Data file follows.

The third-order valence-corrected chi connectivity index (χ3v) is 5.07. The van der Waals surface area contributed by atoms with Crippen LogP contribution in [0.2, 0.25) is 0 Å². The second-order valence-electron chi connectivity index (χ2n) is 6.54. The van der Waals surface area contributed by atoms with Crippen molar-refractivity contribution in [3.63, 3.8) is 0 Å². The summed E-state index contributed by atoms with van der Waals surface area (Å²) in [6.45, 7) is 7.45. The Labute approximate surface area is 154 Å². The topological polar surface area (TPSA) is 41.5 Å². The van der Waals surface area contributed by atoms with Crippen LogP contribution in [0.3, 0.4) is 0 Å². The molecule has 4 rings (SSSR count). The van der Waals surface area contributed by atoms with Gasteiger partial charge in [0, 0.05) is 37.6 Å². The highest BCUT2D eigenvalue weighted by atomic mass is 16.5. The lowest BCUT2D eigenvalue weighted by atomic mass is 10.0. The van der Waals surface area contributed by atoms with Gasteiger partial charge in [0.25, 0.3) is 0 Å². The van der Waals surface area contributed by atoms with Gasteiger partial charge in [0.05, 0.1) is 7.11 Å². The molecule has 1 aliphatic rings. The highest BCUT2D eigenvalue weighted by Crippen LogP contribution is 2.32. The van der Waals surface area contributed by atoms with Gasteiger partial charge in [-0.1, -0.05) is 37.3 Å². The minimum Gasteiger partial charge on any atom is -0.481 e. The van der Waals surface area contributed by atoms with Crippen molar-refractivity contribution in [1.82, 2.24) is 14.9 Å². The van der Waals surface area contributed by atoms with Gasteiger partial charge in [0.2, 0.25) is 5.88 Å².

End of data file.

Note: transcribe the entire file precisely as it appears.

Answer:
The third-order valence-corrected chi connectivity index (χ3v) is 5.07. The van der Waals surface area contributed by atoms with Crippen LogP contribution in [0.2, 0.25) is 0 Å². The second-order valence-electron chi connectivity index (χ2n) is 6.54. The van der Waals surface area contributed by atoms with Crippen molar-refractivity contribution in [3.63, 3.8) is 0 Å². The summed E-state index contributed by atoms with van der Waals surface area (Å²) in [6.45, 7) is 7.45. The Labute approximate surface area is 154 Å². The topological polar surface area (TPSA) is 41.5 Å². The van der Waals surface area contributed by atoms with Crippen LogP contribution in [0.3, 0.4) is 0 Å². The molecule has 4 rings (SSSR count). The van der Waals surface area contributed by atoms with Gasteiger partial charge in [0, 0.05) is 37.6 Å². The highest BCUT2D eigenvalue weighted by atomic mass is 16.5. The lowest BCUT2D eigenvalue weighted by atomic mass is 10.0. The van der Waals surface area contributed by atoms with Gasteiger partial charge in [0.25, 0.3) is 0 Å². The van der Waals surface area contributed by atoms with Gasteiger partial charge in [0.05, 0.1) is 7.11 Å². The molecule has 1 aliphatic rings. The highest BCUT2D eigenvalue weighted by Crippen LogP contribution is 2.32. The van der Waals surface area contributed by atoms with Gasteiger partial charge in [-0.1, -0.05) is 37.3 Å². The minimum Gasteiger partial charge on any atom is -0.481 e. The van der Waals surface area contributed by atoms with Crippen molar-refractivity contribution in [1.82, 2.24) is 14.9 Å². The van der Waals surface area contributed by atoms with Gasteiger partial charge in [0.2, 0.25) is 5.88 Å².